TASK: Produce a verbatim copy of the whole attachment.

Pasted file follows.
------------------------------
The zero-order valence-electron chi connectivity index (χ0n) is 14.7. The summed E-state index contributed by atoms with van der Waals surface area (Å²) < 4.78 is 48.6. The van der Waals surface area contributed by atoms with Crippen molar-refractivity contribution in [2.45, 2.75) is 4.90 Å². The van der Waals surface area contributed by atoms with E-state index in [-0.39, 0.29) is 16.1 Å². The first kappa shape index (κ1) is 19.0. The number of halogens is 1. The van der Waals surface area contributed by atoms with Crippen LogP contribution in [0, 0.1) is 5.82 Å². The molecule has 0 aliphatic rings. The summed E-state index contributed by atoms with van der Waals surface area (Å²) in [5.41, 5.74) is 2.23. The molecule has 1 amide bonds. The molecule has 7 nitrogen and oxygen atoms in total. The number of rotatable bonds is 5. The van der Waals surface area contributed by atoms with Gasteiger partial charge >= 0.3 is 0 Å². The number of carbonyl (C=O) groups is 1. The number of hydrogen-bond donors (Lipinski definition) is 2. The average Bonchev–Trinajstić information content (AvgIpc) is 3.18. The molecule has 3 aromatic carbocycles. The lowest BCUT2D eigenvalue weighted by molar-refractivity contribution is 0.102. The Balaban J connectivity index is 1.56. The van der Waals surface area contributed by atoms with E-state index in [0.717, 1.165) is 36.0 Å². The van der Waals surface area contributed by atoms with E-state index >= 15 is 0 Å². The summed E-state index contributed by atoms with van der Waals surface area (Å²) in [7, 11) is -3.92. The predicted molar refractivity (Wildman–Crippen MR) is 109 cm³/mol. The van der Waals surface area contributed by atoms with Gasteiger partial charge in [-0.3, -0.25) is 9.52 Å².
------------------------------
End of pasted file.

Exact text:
The zero-order valence-electron chi connectivity index (χ0n) is 14.7. The summed E-state index contributed by atoms with van der Waals surface area (Å²) < 4.78 is 48.6. The van der Waals surface area contributed by atoms with Crippen molar-refractivity contribution in [2.45, 2.75) is 4.90 Å². The van der Waals surface area contributed by atoms with E-state index in [-0.39, 0.29) is 16.1 Å². The first kappa shape index (κ1) is 19.0. The number of halogens is 1. The van der Waals surface area contributed by atoms with Crippen LogP contribution in [0, 0.1) is 5.82 Å². The molecule has 0 aliphatic rings. The summed E-state index contributed by atoms with van der Waals surface area (Å²) in [5.41, 5.74) is 2.23. The molecule has 1 amide bonds. The molecule has 7 nitrogen and oxygen atoms in total. The number of rotatable bonds is 5. The van der Waals surface area contributed by atoms with Gasteiger partial charge >= 0.3 is 0 Å². The number of carbonyl (C=O) groups is 1. The number of hydrogen-bond donors (Lipinski definition) is 2. The average Bonchev–Trinajstić information content (AvgIpc) is 3.18. The molecule has 3 aromatic carbocycles. The lowest BCUT2D eigenvalue weighted by molar-refractivity contribution is 0.102. The Balaban J connectivity index is 1.56. The van der Waals surface area contributed by atoms with E-state index in [0.717, 1.165) is 36.0 Å². The van der Waals surface area contributed by atoms with E-state index >= 15 is 0 Å². The summed E-state index contributed by atoms with van der Waals surface area (Å²) in [7, 11) is -3.92. The predicted molar refractivity (Wildman–Crippen MR) is 109 cm³/mol. The van der Waals surface area contributed by atoms with Gasteiger partial charge in [-0.3, -0.25) is 9.52 Å².